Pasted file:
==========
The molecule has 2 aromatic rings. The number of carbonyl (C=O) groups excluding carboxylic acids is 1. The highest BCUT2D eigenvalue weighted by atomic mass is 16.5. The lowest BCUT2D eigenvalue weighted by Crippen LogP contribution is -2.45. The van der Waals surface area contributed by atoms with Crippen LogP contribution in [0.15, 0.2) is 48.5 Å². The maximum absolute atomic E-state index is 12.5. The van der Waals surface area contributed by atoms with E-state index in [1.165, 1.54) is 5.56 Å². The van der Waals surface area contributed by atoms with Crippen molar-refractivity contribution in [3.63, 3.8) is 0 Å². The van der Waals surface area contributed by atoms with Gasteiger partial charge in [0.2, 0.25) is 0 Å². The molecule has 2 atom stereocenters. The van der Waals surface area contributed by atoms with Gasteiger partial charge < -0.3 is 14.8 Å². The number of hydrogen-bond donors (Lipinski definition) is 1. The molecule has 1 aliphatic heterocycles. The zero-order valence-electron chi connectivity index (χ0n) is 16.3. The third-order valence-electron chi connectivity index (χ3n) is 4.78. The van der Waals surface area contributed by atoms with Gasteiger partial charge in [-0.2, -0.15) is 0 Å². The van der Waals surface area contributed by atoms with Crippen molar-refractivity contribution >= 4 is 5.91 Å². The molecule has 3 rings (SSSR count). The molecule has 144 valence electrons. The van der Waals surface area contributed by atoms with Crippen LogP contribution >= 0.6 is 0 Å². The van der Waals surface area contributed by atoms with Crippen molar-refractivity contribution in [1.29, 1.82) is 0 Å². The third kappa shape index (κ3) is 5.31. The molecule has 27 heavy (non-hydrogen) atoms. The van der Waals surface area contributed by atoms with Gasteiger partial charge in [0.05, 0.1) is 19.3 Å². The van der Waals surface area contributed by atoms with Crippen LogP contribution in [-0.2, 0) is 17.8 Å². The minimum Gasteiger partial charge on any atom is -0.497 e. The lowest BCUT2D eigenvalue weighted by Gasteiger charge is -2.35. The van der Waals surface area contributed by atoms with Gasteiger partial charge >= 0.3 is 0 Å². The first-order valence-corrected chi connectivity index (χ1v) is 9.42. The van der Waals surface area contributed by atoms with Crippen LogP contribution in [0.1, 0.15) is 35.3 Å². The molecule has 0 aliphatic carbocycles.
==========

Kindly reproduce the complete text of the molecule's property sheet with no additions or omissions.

The molecule has 2 aromatic rings. The number of carbonyl (C=O) groups excluding carboxylic acids is 1. The highest BCUT2D eigenvalue weighted by atomic mass is 16.5. The lowest BCUT2D eigenvalue weighted by Crippen LogP contribution is -2.45. The van der Waals surface area contributed by atoms with Crippen LogP contribution in [0.15, 0.2) is 48.5 Å². The maximum absolute atomic E-state index is 12.5. The van der Waals surface area contributed by atoms with E-state index in [1.165, 1.54) is 5.56 Å². The van der Waals surface area contributed by atoms with Crippen molar-refractivity contribution in [3.63, 3.8) is 0 Å². The van der Waals surface area contributed by atoms with Gasteiger partial charge in [0.2, 0.25) is 0 Å². The molecule has 2 atom stereocenters. The van der Waals surface area contributed by atoms with Gasteiger partial charge < -0.3 is 14.8 Å². The number of hydrogen-bond donors (Lipinski definition) is 1. The molecule has 1 aliphatic heterocycles. The zero-order valence-electron chi connectivity index (χ0n) is 16.3. The third-order valence-electron chi connectivity index (χ3n) is 4.78. The van der Waals surface area contributed by atoms with Gasteiger partial charge in [-0.2, -0.15) is 0 Å². The van der Waals surface area contributed by atoms with Crippen molar-refractivity contribution >= 4 is 5.91 Å². The molecule has 3 rings (SSSR count). The molecule has 144 valence electrons. The van der Waals surface area contributed by atoms with Crippen LogP contribution >= 0.6 is 0 Å². The van der Waals surface area contributed by atoms with Crippen molar-refractivity contribution in [1.29, 1.82) is 0 Å². The third kappa shape index (κ3) is 5.31. The molecule has 27 heavy (non-hydrogen) atoms. The van der Waals surface area contributed by atoms with Gasteiger partial charge in [0.05, 0.1) is 19.3 Å². The van der Waals surface area contributed by atoms with Crippen LogP contribution in [-0.2, 0) is 17.8 Å². The minimum Gasteiger partial charge on any atom is -0.497 e. The lowest BCUT2D eigenvalue weighted by Gasteiger charge is -2.35. The van der Waals surface area contributed by atoms with Gasteiger partial charge >= 0.3 is 0 Å². The first-order valence-corrected chi connectivity index (χ1v) is 9.42. The van der Waals surface area contributed by atoms with Crippen LogP contribution in [0.1, 0.15) is 35.3 Å². The molecule has 0 aliphatic carbocycles.